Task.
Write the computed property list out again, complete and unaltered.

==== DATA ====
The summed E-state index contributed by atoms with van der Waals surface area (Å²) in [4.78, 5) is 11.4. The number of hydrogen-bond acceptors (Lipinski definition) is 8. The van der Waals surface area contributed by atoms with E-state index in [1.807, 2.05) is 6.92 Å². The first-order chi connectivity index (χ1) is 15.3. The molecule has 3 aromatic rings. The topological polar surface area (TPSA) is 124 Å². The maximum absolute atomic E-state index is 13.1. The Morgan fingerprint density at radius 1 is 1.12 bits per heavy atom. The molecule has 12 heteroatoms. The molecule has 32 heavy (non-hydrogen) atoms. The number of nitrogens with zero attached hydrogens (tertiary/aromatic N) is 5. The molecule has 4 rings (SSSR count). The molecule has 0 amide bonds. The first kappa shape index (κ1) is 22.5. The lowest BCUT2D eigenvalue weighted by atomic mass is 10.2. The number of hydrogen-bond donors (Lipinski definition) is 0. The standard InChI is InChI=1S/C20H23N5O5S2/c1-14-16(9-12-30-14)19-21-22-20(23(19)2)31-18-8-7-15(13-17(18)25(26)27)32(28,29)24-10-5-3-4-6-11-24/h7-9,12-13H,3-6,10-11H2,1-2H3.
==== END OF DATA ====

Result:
The summed E-state index contributed by atoms with van der Waals surface area (Å²) in [4.78, 5) is 11.4. The number of hydrogen-bond acceptors (Lipinski definition) is 8. The van der Waals surface area contributed by atoms with E-state index in [1.807, 2.05) is 6.92 Å². The first-order chi connectivity index (χ1) is 15.3. The molecule has 3 aromatic rings. The topological polar surface area (TPSA) is 124 Å². The maximum absolute atomic E-state index is 13.1. The Morgan fingerprint density at radius 1 is 1.12 bits per heavy atom. The molecule has 12 heteroatoms. The molecule has 32 heavy (non-hydrogen) atoms. The number of nitrogens with zero attached hydrogens (tertiary/aromatic N) is 5. The molecule has 4 rings (SSSR count). The molecule has 0 amide bonds. The first kappa shape index (κ1) is 22.5. The lowest BCUT2D eigenvalue weighted by atomic mass is 10.2. The number of hydrogen-bond donors (Lipinski definition) is 0. The standard InChI is InChI=1S/C20H23N5O5S2/c1-14-16(9-12-30-14)19-21-22-20(23(19)2)31-18-8-7-15(13-17(18)25(26)27)32(28,29)24-10-5-3-4-6-11-24/h7-9,12-13H,3-6,10-11H2,1-2H3.